She should apply the standard she applied to another Harvard official.
The Harvard Corporation, which appointed Claudine Gay as president of the university in July, has unanimously reaffirmed its support for her. Its members are wrong to do so.
Following the congressional testimony last week of Gay and the University of Pennsylvania and MIT university presidents on campus antisemitism, and the resignation of the president of the University of Pennsylvania, I have been asked whether I think Gay should resign.
If she applies the standard she herself applied to another Harvard official, the answer is yes. Several years ago, Gay was the dean of the faculty of arts and sciences at Harvard. She was presented with a comparable issue that revolved around the co-dean of a Harvard residential dorm, Ronald Sullivan, who is a professor at Harvard Law School and a distinguished practicing lawyer.
During a one-month period, he played a role in defending Harvey Weinstein, who was accused and eventually convicted of various sexual assault crimes. When Sullivan had previously represented a man accused of brutal murders, none of the students in residential dorm Winthrop House expressed concern. After all, he was their lawyer. But when Sullivan participated in the representation of an accused rapist, several students expressed that they didn’t feel safe. Although it was irrational for any student to be afraid of a lawyer because of who he represented, their claims were taken seriously by Harvard administrators.
In the end, Sullivan’s appointment as dean of the Winthrop House was not renewed. In effect he was fired. Although Gay denied that the Weinstein issue was the sole cause, it seems clear from the chronology and statements made to Sullivan that the primary basis for his ouster was the fear some students expressed.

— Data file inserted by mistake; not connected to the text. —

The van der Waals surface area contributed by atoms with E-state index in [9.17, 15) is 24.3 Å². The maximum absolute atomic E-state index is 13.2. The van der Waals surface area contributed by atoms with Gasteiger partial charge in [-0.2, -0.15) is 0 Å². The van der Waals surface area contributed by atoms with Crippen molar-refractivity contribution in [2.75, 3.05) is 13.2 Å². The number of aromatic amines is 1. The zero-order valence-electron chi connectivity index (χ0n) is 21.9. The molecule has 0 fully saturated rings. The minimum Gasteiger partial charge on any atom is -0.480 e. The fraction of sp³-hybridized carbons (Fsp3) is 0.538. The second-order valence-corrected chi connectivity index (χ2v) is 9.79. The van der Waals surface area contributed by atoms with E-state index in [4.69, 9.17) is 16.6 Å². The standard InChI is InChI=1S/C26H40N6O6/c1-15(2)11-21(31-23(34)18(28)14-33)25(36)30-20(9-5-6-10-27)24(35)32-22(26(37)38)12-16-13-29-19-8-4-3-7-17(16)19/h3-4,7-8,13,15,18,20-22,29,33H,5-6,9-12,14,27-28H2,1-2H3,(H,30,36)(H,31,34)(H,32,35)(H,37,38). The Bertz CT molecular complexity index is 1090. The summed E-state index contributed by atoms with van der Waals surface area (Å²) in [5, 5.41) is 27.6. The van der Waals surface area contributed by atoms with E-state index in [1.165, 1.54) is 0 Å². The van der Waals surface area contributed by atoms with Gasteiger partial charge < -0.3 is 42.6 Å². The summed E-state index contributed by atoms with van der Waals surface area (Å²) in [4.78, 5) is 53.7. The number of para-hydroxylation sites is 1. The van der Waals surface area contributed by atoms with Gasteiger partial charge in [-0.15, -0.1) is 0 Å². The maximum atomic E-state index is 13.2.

Gay said that Sullivan’s explanation of why he represented Weinstein was “insufficient” — as if a lawyer has to explain defending an accused person. She also said that a dean has a “pastoral role” — “a special responsibility to the well-being of the students.” One would expect that a president has an even greater responsibility to provide a sufficient explanation for a widely condemned statement, and to serve in a pastoral role in assuring that students feel safe.
Now the shoe is on the other foot. Hundreds of Jewish students have expressed fear — they feel unsafe on campus, especially those who openly support the nation state of the Jewish people. Many believe Gay is responsible for tolerating this atmosphere. Unlike the questionable claims of fear made by those who opposed Sullivan’s representation of Weinstein, the Jewish claims of fear are based on actual incidents on the campus, including the harassment of Jewish students.
A large group of faculty have called on her to remain, but many students, faculty, and alumni want her to be dismissed. The faculty letter in support of her deals only with pressure from alumni and politicians, which is “at odds with Harvard’s commitment to academic freedom.”
The critical work of defending a culture of free inquiry in our diverse community cannot proceed if we let its shape be dictated by outside forces,” continues the letter, which was obtained by the Globe. It ignores the legitimate complaints of students and some faculty about pervasive anti-Jewish bigotry and her failure to make Jewish students feel safe.